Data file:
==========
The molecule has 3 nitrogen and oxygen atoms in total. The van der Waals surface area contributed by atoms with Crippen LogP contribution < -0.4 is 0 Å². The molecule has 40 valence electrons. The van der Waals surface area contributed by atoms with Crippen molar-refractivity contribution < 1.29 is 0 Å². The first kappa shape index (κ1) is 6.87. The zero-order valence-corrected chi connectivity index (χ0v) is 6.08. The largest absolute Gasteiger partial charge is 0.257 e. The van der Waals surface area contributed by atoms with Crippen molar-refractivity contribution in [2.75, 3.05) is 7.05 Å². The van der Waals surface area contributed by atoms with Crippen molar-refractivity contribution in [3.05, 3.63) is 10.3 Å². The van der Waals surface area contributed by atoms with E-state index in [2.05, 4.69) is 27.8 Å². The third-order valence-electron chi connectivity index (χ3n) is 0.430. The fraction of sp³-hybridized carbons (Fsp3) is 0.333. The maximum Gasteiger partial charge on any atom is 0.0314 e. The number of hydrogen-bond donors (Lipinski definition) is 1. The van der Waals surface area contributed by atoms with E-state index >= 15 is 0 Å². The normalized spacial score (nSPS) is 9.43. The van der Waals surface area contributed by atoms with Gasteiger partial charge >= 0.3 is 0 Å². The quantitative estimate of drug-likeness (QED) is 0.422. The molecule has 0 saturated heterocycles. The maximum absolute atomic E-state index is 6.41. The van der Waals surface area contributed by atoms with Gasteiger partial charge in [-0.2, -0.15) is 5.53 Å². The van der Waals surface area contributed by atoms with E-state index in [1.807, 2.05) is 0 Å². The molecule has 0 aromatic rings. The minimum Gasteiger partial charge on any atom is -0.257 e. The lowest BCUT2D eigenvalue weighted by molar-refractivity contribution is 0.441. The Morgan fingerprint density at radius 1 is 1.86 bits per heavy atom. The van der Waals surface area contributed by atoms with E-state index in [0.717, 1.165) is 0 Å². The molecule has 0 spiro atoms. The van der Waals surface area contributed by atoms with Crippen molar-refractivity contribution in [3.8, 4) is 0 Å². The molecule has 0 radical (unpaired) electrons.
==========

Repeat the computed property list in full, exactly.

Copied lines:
The molecule has 3 nitrogen and oxygen atoms in total. The van der Waals surface area contributed by atoms with Crippen LogP contribution < -0.4 is 0 Å². The molecule has 40 valence electrons. The van der Waals surface area contributed by atoms with Crippen molar-refractivity contribution < 1.29 is 0 Å². The first kappa shape index (κ1) is 6.87. The zero-order valence-corrected chi connectivity index (χ0v) is 6.08. The largest absolute Gasteiger partial charge is 0.257 e. The van der Waals surface area contributed by atoms with Crippen molar-refractivity contribution in [2.75, 3.05) is 7.05 Å². The van der Waals surface area contributed by atoms with Crippen molar-refractivity contribution in [3.05, 3.63) is 10.3 Å². The van der Waals surface area contributed by atoms with E-state index in [2.05, 4.69) is 27.8 Å². The third-order valence-electron chi connectivity index (χ3n) is 0.430. The fraction of sp³-hybridized carbons (Fsp3) is 0.333. The maximum Gasteiger partial charge on any atom is 0.0314 e. The number of hydrogen-bond donors (Lipinski definition) is 1. The van der Waals surface area contributed by atoms with E-state index >= 15 is 0 Å². The normalized spacial score (nSPS) is 9.43. The van der Waals surface area contributed by atoms with Gasteiger partial charge >= 0.3 is 0 Å². The quantitative estimate of drug-likeness (QED) is 0.422. The molecule has 0 saturated heterocycles. The maximum absolute atomic E-state index is 6.41. The van der Waals surface area contributed by atoms with Gasteiger partial charge in [-0.2, -0.15) is 5.53 Å². The van der Waals surface area contributed by atoms with E-state index in [1.807, 2.05) is 0 Å². The molecule has 0 aromatic rings. The minimum Gasteiger partial charge on any atom is -0.257 e. The lowest BCUT2D eigenvalue weighted by molar-refractivity contribution is 0.441. The Morgan fingerprint density at radius 1 is 1.86 bits per heavy atom. The van der Waals surface area contributed by atoms with E-state index in [0.717, 1.165) is 0 Å². The molecule has 0 spiro atoms. The van der Waals surface area contributed by atoms with Crippen molar-refractivity contribution in [3.8, 4) is 0 Å². The molecule has 0 radical (unpaired) electrons.